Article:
Tuesday, December 22, 2015

Burk: Is Dolly patentable subject matter in light of Alice?

Dan Burk's work should already be familiar to those who follow patentable subject matter debates (see, e.g., here, here, and here). In a new essay, Dolly and Alice, he questions whether the Federal Circuit's May 2014 In re Roslin decision—holding clones such as Dolly to not be patentable subject matter—should have come out differently under the Supreme Court's June 2014 decision in Alice v. CLS Bank. Short answer: yes.

Burk does not have kind words for either the Federal Circuit or the Supreme Court, and he reiterates his prior criticism of developments like the gDNA/cDNA distinction in Myriad. His analysis of how Roslin should be analyzed under Alice begins on p. 11 of the current draft:
[E]ven assuming that the cloned sheep failed the first prong of the Alice test, the analysis would then move to the second prong to look for an "inventive concept" that takes the claimed invention beyond an attempt to merely capture the prohibited category of subject matter identified in the first step. . . . The Roslin patent claims surely entail such an inventive concept in the method of creating the sheep. The claims recite "clones," which the specification discloses were produced by a novel method that is universally acknowledged to have been a highly significant and difficult advance in reproductive technology—an "inventive concept" if there ever was one . . . [which] was not achieved via conventional, routine, or readily available techniques . . . .
But while Burk thinks Roslin might have benefited from the Alice framework, he also contends that this exercise demonstrates the confusion Alice creates across a range of doctrines, and particularly for product by process claims. He concludes by drawing an interesting parallel to the old Durden problem of how the novelty of a starting material affects the patentability of a process, and he expresses skepticism that there is any coherent way out; rather, he thinks Alice "leaves unsettled questions that will haunt us for years to come."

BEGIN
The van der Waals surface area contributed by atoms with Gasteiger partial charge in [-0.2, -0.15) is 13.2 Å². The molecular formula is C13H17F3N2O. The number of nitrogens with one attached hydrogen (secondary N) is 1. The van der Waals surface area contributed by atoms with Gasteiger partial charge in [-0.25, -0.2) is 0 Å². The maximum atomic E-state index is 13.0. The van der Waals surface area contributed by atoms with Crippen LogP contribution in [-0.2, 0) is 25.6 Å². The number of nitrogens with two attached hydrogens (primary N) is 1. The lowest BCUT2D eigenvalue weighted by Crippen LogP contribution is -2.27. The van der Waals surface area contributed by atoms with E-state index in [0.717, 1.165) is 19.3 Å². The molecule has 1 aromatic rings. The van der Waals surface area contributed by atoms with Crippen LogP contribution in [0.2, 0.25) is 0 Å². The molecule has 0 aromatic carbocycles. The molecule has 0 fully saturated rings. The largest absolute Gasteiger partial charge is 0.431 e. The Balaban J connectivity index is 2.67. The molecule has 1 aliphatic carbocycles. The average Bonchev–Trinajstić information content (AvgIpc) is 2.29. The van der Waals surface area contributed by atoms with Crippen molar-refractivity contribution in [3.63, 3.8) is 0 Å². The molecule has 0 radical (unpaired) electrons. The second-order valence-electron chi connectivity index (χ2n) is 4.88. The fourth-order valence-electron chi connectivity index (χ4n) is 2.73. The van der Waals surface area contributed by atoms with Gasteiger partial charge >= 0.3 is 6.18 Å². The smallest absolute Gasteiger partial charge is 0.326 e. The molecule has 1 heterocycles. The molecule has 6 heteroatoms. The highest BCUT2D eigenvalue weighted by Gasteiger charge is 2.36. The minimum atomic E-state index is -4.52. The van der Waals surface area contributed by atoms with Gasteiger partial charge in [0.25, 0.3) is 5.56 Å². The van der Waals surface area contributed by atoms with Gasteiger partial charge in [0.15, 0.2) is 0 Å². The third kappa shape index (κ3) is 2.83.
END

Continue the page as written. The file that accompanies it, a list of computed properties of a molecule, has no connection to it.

Tuesday, December 15, 2015

3 New Copyright Articles: Buccafusco, Bell & Parchomovsky, Grimmelmann

My own scholarship and scholarly reading focuses most heavily on patent law, but I've recently come across a few interesting copyright papers that seem worth highlighting:
  • Christopher Buccafusco, A Theory of Copyright Authorship – Argues that "authorship involves the intentional creation of mental effects in an audience," which expands copyrightability to gardens, cuisine, and tactile works, but withdraws it from aspects of photographs, taxonomies, and computer programs.
  • Abraham Bell & Gideon Parchomovsky, The Dual-Grant Theory of Fair Use – Argues that rather than addressing market failure, fair use calibrates the allocation of uses among authors and the public. A prima facie finding of fair use in certain categories (such as political speech) could only be defeated by showing the use would eliminate sufficient incentives for creation.
  • James Grimmelmann, There's No Such Thing as a Computer-Authored Work – And It's a Good Thing, Too – "Treating computers as authors for copyright purposes is a non-solution to a non-problem. It is a non-solution because unless and until computer programs can qualify as persons in life and law, it does no practical good to call them 'authors' when someone else will end up owning the copyright anyway. And it responds to a non-problem because there is nothing actually distinctive about computer-generated works."
Are there other copyright pieces posted this fall that I should take a look at?

Update: For readers not on Twitter, Chris Buccafusco added some additional suggestions:

Tuesday, December 8, 2015

Bernard Chao on Horizontal Innovation and Interface Patents